Judd also questioned why some voters who cast provisional ballots in the heavily Democratic county of more than 1 million people were given more time than voters in other jurisdictions to prove that their ballots should be counted.

Like every jurisdiction across the state, Fairfax gave voters who came to the polls without proper identification until noon on the Friday after the election to provide ID, Judd said that Fairfax officials have assured him. But Fairfax extended the deadline for a week after the election for voters who cast provisional ballots for other reasons, such as questions about their registration, Judd said.

“I’m concerned about the lack of uniformity, that there be no differences in any of the localities in how votes are counted,” he said.

Finally, Judd said he was concerned by reports that absentee ballots were not handled consistently across the state, with some jurisdictions counting those that did not bear the voter’s signature and others not.

He said the board is investigating those issues.

“Is it going to change the outcome of the election? No,” he said. “What we want to do is get this and find out what we can learn from it and see what can we do to help the process so this confusion goes away in the future.”

Brian W. Schoeneman, secretary of the Fairfax Electoral Board and also a Republican, said the county observed proper voting procedures.

“What we all need to be careful of right now is putting questions in the minds of voters as to whether this process was handled correctly and fairly,” he said. “From my perspective, the process worked right — errors were caught, and voters were given the benefit of the doubt, and laws were uniform across Virginia.”

Schoeneman said that Fairfax reviewed and adjudicated a total of 489 provisional ballots and that of those, the board accepted 271 and rejected 218. He estimated that in about 100 of those cases, the voters came in after Friday — not enough votes to swing the election for Obenshain.

Schoeneman also said that the state’s voter ID law clearly sets a noon Friday deadline for voters who came to the polls without identification to provide it to the board. But for those who voted provisionally for other reasons, he said, “there’s no deadline in the code for when they can or can’t come in.”

He said it was the board’s practice — in this election as in the past — to take input from provisional voters until the board completes its canvass, which it must do within a week of the election. The only difference in this case, he said, was the election was so close that more people than usual came in to make sure their votes were counted.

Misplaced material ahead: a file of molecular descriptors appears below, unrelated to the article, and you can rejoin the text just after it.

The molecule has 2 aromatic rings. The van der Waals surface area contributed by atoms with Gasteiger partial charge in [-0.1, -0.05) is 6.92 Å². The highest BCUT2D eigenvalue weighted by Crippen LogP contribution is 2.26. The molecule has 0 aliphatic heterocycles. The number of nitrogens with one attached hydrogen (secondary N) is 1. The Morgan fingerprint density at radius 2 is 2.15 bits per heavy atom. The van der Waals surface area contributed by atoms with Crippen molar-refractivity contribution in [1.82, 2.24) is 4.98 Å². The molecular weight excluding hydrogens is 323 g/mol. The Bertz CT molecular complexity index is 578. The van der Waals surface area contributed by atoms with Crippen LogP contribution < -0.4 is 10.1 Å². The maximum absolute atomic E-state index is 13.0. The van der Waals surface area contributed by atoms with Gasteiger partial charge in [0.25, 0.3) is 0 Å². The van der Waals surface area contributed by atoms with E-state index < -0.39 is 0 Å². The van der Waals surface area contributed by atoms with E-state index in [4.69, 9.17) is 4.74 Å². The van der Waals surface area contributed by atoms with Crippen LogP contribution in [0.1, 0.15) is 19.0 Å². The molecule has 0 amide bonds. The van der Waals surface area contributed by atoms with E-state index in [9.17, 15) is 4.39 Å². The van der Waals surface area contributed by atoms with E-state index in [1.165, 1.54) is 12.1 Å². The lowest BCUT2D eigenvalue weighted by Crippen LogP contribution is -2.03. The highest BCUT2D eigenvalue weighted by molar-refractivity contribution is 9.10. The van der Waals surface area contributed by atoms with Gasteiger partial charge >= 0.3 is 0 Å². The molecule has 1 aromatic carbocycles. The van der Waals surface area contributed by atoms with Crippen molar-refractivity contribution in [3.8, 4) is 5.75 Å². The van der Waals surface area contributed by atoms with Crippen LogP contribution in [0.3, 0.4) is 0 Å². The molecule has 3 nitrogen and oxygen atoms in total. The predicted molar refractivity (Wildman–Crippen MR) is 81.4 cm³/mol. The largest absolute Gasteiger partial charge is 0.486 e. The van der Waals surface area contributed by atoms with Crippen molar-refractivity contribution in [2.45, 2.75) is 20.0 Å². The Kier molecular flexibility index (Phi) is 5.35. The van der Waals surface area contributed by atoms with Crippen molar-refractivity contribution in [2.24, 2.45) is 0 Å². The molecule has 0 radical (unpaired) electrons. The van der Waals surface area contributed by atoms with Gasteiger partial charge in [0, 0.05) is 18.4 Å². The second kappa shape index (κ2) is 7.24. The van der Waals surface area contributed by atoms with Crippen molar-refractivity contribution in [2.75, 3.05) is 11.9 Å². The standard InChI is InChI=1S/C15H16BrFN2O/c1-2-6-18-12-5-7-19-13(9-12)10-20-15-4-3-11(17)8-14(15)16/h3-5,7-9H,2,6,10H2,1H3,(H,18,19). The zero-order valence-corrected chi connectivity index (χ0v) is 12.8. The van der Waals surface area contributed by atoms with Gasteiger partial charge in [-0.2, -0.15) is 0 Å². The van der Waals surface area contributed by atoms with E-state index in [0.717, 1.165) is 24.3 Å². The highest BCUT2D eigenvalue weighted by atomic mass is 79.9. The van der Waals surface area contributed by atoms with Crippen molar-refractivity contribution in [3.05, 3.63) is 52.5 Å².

“[W]e followed the law and SBE guidance as we understood it,” he said in an e-mail. “Despite what some outside observers have claimed, Fairfax’s provisional ballots had no real impact on the final election outcome anywhere in Virginia. By the time we completed our adjudication of all the provisionals, Senator Herring had a 113 vote lead in the AG’s race, the primary race folks are paying attention to. Even if we had rejected every provisional ballot cast in Fairfax — which would have disenfranchised hundreds of qualified voters — Senator Herring’s lead would not have changed.”

In past recounts, Virginia tallied votes only in jurisdictions with obvious problems at the polls. But under a state law passed in 2006, a year after then-Del. Robert F. McDonnell (R) squeaked by Sen. R Creigh Deeds (D-Bath) to become attorney general, votes must be recounted statewide. If a recount is ordered this year, it will involve feeding anew 712,000 paper ballots through optical-scan tabulation machines used in 44 localities, according to estimates from the Virginia Public Access Project. Localities would pick up the tab for the recount, which would probably run into the millions of dollars.

Under a little-known state law, the losing candidate after a recount can contest the results in the General Assembly. In that case, the final determination of the winner would be made by an unusual joint session of the Senate and House of Delegates.

Obenshain has not said whether he would invoke that law, although some Republicans called that highly unlikely unless evidence of election fraud emerged.